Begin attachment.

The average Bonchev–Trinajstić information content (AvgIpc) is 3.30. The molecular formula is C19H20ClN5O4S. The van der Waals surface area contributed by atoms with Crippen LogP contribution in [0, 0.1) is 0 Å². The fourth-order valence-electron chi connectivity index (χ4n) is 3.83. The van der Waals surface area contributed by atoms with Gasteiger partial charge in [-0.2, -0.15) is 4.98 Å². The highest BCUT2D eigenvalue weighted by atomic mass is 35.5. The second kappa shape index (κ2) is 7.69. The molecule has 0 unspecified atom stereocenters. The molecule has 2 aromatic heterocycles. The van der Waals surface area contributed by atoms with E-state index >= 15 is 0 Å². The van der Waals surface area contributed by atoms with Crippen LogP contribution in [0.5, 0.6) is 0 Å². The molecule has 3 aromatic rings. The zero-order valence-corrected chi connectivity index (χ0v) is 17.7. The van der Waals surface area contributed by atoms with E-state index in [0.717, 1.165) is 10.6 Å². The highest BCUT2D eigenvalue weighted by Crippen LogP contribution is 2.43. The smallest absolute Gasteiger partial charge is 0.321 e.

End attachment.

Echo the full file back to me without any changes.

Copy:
The average Bonchev–Trinajstić information content (AvgIpc) is 3.30. The molecular formula is C19H20ClN5O4S. The van der Waals surface area contributed by atoms with Crippen LogP contribution in [0, 0.1) is 0 Å². The fourth-order valence-electron chi connectivity index (χ4n) is 3.83. The van der Waals surface area contributed by atoms with Gasteiger partial charge in [-0.2, -0.15) is 4.98 Å². The highest BCUT2D eigenvalue weighted by atomic mass is 35.5. The second kappa shape index (κ2) is 7.69. The molecule has 0 unspecified atom stereocenters. The molecule has 2 aromatic heterocycles. The van der Waals surface area contributed by atoms with E-state index >= 15 is 0 Å². The van der Waals surface area contributed by atoms with Crippen LogP contribution in [0.5, 0.6) is 0 Å². The molecule has 3 aromatic rings. The zero-order valence-corrected chi connectivity index (χ0v) is 17.7. The van der Waals surface area contributed by atoms with E-state index in [0.717, 1.165) is 10.6 Å². The highest BCUT2D eigenvalue weighted by Crippen LogP contribution is 2.43. The smallest absolute Gasteiger partial charge is 0.321 e.